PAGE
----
in a new version by Simon Stephens
at the Young Vic, Wednesday 11th July, 2012
Henrik Ibsen’s A Doll’s House has, for me, always been a play whose importance I have been aware of but whose power as a piece of theatre has generally passed me by. It’s late nineteenth century realism and the central narrative arc has never effected me as an audience member or reader, and the progressive subject matter was overshadowed by what I deemed to be a rather dreary structuring. In Simon Stephens’ new version of the play at the Young Vic, however, under the direction of Carrie Cracknell, the play is viewed anew and comes across as an extremely modern take on gender relations.
Ian MacNeil’s revolving set is here a character all on its own, injecting some much-needed energy into the text and drawing attention to the themes of domesticity which run throughout. It is the doll’s house of the title, as we watch (in a sort of postmodern kind of way) puppets moved around and being told what to say by others. Nora, by extension, is merely the plaything of Torvald, for he has command of this ever-moving space whilst she whirls around it like a mouse in a maze. It is lit expertly by Guy Hoare, who allows us glimpses of certain things we shouldn’t see or goes dark just as we may learn new details.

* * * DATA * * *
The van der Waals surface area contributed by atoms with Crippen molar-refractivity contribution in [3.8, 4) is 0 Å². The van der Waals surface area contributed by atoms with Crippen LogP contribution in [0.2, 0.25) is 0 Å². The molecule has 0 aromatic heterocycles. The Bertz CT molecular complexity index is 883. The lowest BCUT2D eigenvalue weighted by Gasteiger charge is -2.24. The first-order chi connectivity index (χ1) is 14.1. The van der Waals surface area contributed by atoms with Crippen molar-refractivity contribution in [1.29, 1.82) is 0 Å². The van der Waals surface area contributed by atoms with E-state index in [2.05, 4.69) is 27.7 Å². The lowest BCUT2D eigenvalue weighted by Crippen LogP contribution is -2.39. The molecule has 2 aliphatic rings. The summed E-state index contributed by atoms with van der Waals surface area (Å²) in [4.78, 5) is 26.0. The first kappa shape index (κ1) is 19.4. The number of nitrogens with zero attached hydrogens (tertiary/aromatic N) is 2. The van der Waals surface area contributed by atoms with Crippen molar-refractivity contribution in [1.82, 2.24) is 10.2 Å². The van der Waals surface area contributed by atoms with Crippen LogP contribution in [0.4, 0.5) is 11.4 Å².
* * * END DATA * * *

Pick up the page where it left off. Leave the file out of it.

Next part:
Stephens’ text keeps the play intact, but updates some of the dialogue to make more sense to modern ears. Surprisingly, the dark images one may expect Stephens to insert into the play aren’t present, as he allows the play to speak for itself. The threats of doom instead come from Stuart Earl’s bass-laden music, which thunders through the auditorium to highlight the gravity of the situation (though, if I’m honest, it does seem a lot of fuss to be making over one forged signature. Just saying). Moments of comedy – the scene immediately post-party particularly – highlight the tragic sections.
Hattie Morahan’s performance as Nora steals the show, as she depicts a woman in the pits of despair with strength and reason. Though the references to madness sometimes go a little too far and tongue-acting sometimes becomes distracting, Nora’s dilemma makes sense. The final speech is delivered with such passion that it feels half the audience is going to get up and begin protesting for women’s rights. Good support is provided by Dominic Rowan’s condescending but still affable Torvald, Steve Toussaint’s gentle Doctor Rank and Susannah Wise’s smart and composed Kristine.
One hundred and thirty years after its original performance, A Doll’s House was in danger of becoming a text simply studied at school and sentenced to many straightforward run-of-the-mill future productions. Fortunately, Stephens and Cracknell demonstrate that Ibsen’s play is still a masterpiece and can still speak to us providing the time is taken to ensure the play makes sense to contemporary audiences. Even this many years later, the gender divides within the play are still maintained and traditional hierarchies in relationships show no signs of disappearing soon.
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